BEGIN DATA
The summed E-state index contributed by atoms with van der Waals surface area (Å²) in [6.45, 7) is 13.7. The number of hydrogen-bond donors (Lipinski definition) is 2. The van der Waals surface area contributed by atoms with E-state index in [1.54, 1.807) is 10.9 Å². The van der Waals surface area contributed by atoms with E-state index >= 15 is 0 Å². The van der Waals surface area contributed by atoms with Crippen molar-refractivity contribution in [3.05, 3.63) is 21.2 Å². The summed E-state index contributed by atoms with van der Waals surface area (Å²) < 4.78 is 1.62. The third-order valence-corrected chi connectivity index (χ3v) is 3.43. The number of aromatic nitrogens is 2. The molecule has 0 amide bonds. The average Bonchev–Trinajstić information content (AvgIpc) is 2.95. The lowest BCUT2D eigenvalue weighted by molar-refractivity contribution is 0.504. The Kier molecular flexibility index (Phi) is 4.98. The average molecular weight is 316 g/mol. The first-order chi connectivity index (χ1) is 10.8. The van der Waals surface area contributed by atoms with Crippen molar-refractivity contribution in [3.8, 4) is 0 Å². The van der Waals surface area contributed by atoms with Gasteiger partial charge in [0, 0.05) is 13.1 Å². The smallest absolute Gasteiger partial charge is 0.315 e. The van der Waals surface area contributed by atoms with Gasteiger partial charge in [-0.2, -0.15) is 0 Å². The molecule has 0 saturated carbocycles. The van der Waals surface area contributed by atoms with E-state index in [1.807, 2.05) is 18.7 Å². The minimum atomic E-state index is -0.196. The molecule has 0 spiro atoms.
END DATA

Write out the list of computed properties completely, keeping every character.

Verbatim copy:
The summed E-state index contributed by atoms with van der Waals surface area (Å²) in [6.45, 7) is 13.7. The number of hydrogen-bond donors (Lipinski definition) is 2. The van der Waals surface area contributed by atoms with E-state index in [1.54, 1.807) is 10.9 Å². The van der Waals surface area contributed by atoms with E-state index >= 15 is 0 Å². The van der Waals surface area contributed by atoms with Crippen molar-refractivity contribution in [3.05, 3.63) is 21.2 Å². The summed E-state index contributed by atoms with van der Waals surface area (Å²) < 4.78 is 1.62. The third-order valence-corrected chi connectivity index (χ3v) is 3.43. The number of aromatic nitrogens is 2. The molecule has 0 amide bonds. The average Bonchev–Trinajstić information content (AvgIpc) is 2.95. The lowest BCUT2D eigenvalue weighted by molar-refractivity contribution is 0.504. The Kier molecular flexibility index (Phi) is 4.98. The average molecular weight is 316 g/mol. The first-order chi connectivity index (χ1) is 10.8. The van der Waals surface area contributed by atoms with Crippen molar-refractivity contribution in [3.8, 4) is 0 Å². The van der Waals surface area contributed by atoms with Gasteiger partial charge in [0, 0.05) is 13.1 Å². The smallest absolute Gasteiger partial charge is 0.315 e. The van der Waals surface area contributed by atoms with Gasteiger partial charge in [-0.2, -0.15) is 0 Å². The molecule has 0 saturated carbocycles. The van der Waals surface area contributed by atoms with E-state index in [1.807, 2.05) is 18.7 Å². The minimum atomic E-state index is -0.196. The molecule has 0 spiro atoms.